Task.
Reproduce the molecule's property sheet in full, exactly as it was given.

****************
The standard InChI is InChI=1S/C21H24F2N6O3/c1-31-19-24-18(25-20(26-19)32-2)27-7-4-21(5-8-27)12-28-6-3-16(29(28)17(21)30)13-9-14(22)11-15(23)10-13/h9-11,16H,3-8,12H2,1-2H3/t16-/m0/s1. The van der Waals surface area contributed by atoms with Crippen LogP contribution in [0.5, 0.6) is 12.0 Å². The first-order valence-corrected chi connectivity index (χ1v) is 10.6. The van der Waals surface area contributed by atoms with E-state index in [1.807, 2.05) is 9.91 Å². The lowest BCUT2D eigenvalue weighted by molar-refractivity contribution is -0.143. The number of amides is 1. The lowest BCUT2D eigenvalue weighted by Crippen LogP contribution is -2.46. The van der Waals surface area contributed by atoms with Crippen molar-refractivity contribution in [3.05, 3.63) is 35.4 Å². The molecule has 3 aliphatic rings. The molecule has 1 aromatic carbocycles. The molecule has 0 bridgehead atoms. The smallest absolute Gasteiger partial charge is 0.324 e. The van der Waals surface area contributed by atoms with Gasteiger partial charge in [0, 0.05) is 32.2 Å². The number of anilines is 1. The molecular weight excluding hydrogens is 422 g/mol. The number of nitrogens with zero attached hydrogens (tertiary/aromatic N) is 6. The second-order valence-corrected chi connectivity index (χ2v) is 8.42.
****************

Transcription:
The standard InChI is InChI=1S/C21H24F2N6O3/c1-31-19-24-18(25-20(26-19)32-2)27-7-4-21(5-8-27)12-28-6-3-16(29(28)17(21)30)13-9-14(22)11-15(23)10-13/h9-11,16H,3-8,12H2,1-2H3/t16-/m0/s1. The van der Waals surface area contributed by atoms with Crippen LogP contribution in [0.5, 0.6) is 12.0 Å². The first-order valence-corrected chi connectivity index (χ1v) is 10.6. The van der Waals surface area contributed by atoms with E-state index in [1.807, 2.05) is 9.91 Å². The lowest BCUT2D eigenvalue weighted by molar-refractivity contribution is -0.143. The number of amides is 1. The lowest BCUT2D eigenvalue weighted by Crippen LogP contribution is -2.46. The van der Waals surface area contributed by atoms with Crippen molar-refractivity contribution in [3.05, 3.63) is 35.4 Å². The molecule has 3 aliphatic rings. The molecule has 1 aromatic carbocycles. The molecule has 0 bridgehead atoms. The smallest absolute Gasteiger partial charge is 0.324 e. The van der Waals surface area contributed by atoms with Gasteiger partial charge in [0, 0.05) is 32.2 Å². The number of anilines is 1. The molecular weight excluding hydrogens is 422 g/mol. The number of nitrogens with zero attached hydrogens (tertiary/aromatic N) is 6. The second-order valence-corrected chi connectivity index (χ2v) is 8.42.